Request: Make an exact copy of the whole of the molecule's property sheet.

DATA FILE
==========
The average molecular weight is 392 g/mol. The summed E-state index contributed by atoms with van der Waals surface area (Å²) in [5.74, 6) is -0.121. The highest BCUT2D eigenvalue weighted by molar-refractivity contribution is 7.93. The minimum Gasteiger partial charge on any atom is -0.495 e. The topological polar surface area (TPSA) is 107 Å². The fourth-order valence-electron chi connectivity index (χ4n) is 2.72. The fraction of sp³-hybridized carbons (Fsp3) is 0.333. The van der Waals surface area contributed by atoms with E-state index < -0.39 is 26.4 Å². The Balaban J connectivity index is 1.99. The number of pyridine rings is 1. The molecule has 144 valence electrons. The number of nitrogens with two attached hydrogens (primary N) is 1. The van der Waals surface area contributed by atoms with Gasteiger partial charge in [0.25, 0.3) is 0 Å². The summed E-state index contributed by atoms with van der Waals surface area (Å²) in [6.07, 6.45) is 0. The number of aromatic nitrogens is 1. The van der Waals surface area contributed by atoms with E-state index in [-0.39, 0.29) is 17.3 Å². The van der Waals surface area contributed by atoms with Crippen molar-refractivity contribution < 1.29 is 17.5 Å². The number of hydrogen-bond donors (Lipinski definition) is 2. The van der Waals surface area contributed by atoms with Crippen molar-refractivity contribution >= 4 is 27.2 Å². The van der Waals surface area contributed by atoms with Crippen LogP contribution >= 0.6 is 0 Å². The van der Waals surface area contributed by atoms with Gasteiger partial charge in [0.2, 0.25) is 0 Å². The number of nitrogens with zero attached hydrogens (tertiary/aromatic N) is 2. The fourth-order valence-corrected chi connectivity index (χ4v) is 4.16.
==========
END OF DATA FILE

The average molecular weight is 392 g/mol. The summed E-state index contributed by atoms with van der Waals surface area (Å²) in [5.74, 6) is -0.121. The highest BCUT2D eigenvalue weighted by molar-refractivity contribution is 7.93. The minimum Gasteiger partial charge on any atom is -0.495 e. The topological polar surface area (TPSA) is 107 Å². The fourth-order valence-electron chi connectivity index (χ4n) is 2.72. The fraction of sp³-hybridized carbons (Fsp3) is 0.333. The van der Waals surface area contributed by atoms with E-state index < -0.39 is 26.4 Å². The Balaban J connectivity index is 1.99. The number of pyridine rings is 1. The molecule has 144 valence electrons. The number of nitrogens with two attached hydrogens (primary N) is 1. The van der Waals surface area contributed by atoms with Gasteiger partial charge in [0.25, 0.3) is 0 Å². The summed E-state index contributed by atoms with van der Waals surface area (Å²) in [6.07, 6.45) is 0. The number of aromatic nitrogens is 1. The van der Waals surface area contributed by atoms with E-state index in [-0.39, 0.29) is 17.3 Å². The van der Waals surface area contributed by atoms with Crippen molar-refractivity contribution < 1.29 is 17.5 Å². The number of hydrogen-bond donors (Lipinski definition) is 2. The van der Waals surface area contributed by atoms with Crippen molar-refractivity contribution >= 4 is 27.2 Å². The van der Waals surface area contributed by atoms with Crippen LogP contribution >= 0.6 is 0 Å². The van der Waals surface area contributed by atoms with Gasteiger partial charge in [0.2, 0.25) is 0 Å². The number of nitrogens with zero attached hydrogens (tertiary/aromatic N) is 2. The fourth-order valence-corrected chi connectivity index (χ4v) is 4.16.